The term “gray divorce” has become much more common as we near the end of 2013. Essentially, five years ago, baby boomers were not splitting up at the rate they are now. In our prior posts, we have highlighted the reasons why older couples are more likely to divorce (e.g. better financial positions, changes in societal trends). However, the trend suggests that senior citizens are simply following an evolutionary process established by other animals.
The Los Angeles Daily News used an example set by a pair of giant tortoises who had been living together in captivity for 115 years.
According to the report, the pair had been living together at the Austrian Zoo, and their “marriage” was the longest on record. However, last year, the female turtle had bit off part of her mate’s shell. After that, the pair refused to live together. Handlers did what they could to try to coax the tortoises into sharing space once again, but their efforts were in vain. The couple did not want to want to be with each other.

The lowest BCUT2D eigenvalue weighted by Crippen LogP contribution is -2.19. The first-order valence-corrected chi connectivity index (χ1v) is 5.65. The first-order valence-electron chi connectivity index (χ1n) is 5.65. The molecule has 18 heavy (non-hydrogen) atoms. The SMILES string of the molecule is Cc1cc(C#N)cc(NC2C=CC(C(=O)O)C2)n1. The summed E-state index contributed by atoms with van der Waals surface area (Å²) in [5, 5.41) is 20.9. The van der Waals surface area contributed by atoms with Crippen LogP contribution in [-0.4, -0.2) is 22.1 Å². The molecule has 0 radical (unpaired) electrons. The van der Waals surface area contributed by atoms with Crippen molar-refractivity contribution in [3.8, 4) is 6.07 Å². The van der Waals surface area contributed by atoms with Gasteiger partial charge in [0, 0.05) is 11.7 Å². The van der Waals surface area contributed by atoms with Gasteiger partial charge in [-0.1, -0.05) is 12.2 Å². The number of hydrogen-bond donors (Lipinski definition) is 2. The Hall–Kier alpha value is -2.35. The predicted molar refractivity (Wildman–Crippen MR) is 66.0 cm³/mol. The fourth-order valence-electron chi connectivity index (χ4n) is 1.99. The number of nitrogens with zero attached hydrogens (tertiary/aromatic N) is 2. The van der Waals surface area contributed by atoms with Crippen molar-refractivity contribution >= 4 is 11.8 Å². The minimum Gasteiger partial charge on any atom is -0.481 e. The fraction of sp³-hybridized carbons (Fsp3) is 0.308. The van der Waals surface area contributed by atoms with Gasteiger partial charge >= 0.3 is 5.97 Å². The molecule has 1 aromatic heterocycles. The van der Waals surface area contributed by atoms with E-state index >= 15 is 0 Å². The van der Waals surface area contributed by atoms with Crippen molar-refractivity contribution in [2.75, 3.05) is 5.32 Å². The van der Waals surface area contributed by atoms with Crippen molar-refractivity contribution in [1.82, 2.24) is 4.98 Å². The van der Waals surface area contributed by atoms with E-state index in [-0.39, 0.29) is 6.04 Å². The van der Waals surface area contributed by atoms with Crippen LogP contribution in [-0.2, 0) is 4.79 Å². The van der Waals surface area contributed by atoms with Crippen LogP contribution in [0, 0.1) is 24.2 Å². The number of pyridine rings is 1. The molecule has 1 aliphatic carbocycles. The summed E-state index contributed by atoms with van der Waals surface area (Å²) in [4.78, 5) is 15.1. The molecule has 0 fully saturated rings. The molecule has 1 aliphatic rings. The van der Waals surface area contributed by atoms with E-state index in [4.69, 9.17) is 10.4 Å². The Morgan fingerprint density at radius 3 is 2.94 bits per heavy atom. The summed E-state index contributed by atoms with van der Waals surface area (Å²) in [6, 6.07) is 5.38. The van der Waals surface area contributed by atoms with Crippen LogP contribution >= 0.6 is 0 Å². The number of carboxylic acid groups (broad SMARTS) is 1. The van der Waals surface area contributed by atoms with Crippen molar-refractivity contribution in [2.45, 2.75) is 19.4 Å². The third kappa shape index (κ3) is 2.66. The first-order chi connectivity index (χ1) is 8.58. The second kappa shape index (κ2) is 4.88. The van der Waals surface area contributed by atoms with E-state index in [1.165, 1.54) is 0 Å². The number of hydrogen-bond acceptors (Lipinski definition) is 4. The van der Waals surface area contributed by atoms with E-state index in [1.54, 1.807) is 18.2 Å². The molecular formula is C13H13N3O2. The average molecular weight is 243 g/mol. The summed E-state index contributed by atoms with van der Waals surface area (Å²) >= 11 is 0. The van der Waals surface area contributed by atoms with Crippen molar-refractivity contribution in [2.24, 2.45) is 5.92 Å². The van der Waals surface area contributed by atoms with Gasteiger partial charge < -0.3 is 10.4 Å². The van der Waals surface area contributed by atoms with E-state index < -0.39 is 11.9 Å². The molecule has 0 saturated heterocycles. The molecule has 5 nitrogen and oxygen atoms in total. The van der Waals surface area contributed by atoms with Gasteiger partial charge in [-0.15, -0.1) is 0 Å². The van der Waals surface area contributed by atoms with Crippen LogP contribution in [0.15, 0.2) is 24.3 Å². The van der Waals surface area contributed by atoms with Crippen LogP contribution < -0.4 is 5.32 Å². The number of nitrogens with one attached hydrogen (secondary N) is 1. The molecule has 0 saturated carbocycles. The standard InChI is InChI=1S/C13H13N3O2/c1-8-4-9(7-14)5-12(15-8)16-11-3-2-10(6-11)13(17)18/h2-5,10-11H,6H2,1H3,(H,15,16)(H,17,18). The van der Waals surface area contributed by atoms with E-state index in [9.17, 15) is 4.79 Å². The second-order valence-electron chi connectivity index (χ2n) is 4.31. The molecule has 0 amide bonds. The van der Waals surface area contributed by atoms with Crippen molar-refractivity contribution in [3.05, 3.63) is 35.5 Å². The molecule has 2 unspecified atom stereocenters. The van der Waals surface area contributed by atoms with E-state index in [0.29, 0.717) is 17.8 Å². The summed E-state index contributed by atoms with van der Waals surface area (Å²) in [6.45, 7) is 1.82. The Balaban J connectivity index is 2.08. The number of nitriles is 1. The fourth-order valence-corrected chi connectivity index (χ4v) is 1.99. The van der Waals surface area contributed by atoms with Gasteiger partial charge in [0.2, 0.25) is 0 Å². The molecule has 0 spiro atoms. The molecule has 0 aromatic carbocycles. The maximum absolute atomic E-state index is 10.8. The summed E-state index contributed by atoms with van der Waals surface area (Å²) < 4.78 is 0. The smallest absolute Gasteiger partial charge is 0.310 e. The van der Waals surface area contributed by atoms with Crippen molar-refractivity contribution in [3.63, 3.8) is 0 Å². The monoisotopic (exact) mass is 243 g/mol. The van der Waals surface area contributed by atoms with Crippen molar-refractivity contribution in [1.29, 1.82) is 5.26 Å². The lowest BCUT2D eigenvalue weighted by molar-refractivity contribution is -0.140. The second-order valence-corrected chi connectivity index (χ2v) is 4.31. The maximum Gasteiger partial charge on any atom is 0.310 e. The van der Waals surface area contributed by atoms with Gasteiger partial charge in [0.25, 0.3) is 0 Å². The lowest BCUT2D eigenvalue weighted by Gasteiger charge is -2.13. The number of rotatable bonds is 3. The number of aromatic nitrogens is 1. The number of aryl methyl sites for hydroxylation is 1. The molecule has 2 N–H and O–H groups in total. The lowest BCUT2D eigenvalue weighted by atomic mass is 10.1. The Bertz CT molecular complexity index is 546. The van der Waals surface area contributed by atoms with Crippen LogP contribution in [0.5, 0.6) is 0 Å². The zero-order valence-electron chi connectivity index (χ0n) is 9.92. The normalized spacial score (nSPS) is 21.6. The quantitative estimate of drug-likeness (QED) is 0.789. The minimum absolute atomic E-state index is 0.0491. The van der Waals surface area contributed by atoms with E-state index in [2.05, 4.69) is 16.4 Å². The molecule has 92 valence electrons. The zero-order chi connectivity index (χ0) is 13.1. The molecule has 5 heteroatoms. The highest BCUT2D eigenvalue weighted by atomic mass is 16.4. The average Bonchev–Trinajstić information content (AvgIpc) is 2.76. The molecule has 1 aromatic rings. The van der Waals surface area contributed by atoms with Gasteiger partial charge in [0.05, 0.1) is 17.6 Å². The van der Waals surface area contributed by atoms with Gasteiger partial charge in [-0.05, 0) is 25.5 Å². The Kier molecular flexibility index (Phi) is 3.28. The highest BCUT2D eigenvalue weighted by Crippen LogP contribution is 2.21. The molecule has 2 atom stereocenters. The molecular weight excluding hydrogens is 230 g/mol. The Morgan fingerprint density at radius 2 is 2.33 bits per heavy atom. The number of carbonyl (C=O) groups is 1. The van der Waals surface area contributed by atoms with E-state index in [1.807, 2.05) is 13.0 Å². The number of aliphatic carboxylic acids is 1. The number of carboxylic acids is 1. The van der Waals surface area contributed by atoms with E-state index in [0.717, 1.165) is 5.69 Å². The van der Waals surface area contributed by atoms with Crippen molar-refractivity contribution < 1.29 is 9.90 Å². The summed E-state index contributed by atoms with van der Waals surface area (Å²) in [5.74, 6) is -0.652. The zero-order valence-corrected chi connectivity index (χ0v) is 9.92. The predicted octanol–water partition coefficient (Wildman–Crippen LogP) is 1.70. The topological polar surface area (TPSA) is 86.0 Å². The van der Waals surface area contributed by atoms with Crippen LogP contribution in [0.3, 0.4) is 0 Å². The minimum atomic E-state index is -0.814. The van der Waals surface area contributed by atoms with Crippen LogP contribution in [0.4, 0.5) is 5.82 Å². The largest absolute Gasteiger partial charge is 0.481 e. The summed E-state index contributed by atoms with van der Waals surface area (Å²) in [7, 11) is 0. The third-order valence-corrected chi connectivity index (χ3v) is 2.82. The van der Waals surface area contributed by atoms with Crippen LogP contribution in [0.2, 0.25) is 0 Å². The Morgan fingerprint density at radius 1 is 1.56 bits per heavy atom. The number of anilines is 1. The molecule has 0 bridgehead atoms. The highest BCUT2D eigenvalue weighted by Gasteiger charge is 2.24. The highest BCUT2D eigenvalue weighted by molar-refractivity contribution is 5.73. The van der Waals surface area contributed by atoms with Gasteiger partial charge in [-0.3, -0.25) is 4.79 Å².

The story was an example of what happens with older married couples. One party does something that appears surmountable, but the marriage is essentially over. It shows that older Americans are reevaluating what it means to be married, especially in the second half of their lives. After all, baby boomers were the first generation to divorce and remarry in large numbers. With more Americans living longer, it will be more common to see older married couples make decisions to move on with their lives without their spouses.
Source: DailyNews.com, Divorce: seniors do it, even giant tortoises do it, August 26, 2013